Model-Based Process Development for Virus-Like Particles

Computer-guided optimization of the purification of a virus-like particle

Figure: Comparison of measured (dotted lines) and simulated UV chromatograms (solid lines) with 30 CV salt gradient for complex VLP feedstock on the AEX membrane capsule. Feedstock was divided into 16 contaminant species (grey lines) and the product (red lines).

Ebola, Malaria or Influenza are highly pathogenic viruses and organisms that challenge the global health system. Virus-like particles (VLPs) are promising candidates in the fight against these diseases. VLPs are protein assemblies without any genetic material, which mimic the structure of viruses or present viral surface proteins. They are produced by recombinant systems, such as bacteria, yeast, insect or plant cells. To remove host-cell impurities after production, a suitable downstream process must be found.

There is no platform process available for purifying VLPs. The search for a fast and robust purification process is challenged by complex biological feedstocks that contain components of unknown size and concentration. Until now, no platform process exists for purifying VLPs. In the given case study, an experimentally developed purification process for a Sf9 insect cell-derived VLP should be optimized in a model-based approach. But not only the experimental approach, but also the modeling of mass transfer is challenged by the presence of uncertainties and the unknown feed composition.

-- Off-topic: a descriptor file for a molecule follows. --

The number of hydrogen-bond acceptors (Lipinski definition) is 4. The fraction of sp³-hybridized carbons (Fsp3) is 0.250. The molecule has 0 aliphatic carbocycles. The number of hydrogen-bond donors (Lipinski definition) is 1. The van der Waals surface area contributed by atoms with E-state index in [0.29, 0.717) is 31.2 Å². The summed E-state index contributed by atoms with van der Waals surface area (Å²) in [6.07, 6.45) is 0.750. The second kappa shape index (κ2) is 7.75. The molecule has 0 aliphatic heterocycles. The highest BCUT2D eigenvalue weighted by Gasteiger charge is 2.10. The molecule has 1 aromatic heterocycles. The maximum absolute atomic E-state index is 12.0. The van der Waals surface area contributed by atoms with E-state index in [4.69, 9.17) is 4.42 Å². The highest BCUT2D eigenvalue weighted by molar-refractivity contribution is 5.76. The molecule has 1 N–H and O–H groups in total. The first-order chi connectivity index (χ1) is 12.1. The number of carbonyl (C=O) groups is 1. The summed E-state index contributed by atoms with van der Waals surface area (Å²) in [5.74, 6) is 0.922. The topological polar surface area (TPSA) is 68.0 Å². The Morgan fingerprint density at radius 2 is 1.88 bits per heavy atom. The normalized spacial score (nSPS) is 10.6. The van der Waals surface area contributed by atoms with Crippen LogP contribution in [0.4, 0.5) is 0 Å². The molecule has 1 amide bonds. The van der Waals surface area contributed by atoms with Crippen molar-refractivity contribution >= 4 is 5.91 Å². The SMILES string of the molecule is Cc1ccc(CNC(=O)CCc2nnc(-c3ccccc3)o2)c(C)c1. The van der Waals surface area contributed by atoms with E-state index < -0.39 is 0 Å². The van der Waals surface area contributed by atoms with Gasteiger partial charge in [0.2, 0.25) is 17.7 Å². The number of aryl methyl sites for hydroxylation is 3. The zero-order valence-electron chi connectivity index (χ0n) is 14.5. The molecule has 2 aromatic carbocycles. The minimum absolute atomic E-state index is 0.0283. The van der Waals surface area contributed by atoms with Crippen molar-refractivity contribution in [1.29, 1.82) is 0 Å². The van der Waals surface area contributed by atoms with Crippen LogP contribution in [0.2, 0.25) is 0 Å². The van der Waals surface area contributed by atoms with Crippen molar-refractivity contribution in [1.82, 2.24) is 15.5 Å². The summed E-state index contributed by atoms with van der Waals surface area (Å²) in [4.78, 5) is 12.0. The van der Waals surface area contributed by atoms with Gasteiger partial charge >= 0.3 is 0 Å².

Process modeling based on UV absorption instead of molar concentration. The purification process was modeled by means of a lumped-rate model in combination with the stoichiometric displacement model. UV peaks were then utilized to calibrate a model using an inverse peak fitting method. This way, it is possible to identify an arbitrary number of unknown parameters at the same time – in particular also the unknown feed composition. Following, salt concentrations of a step elution process were varied to evaluate the effect on purity and yield and to identify an optimal process set-up.

Chromatography modeling is a valuable design tool for process development of VLPs. In-silico process modeling and simulation were performed to control and predict the purification process of VLPs. In a following optimization procedure, optimal process parameters were identified that enabled the separation of the VLP from the majority of impurities with minimal experimental effort.

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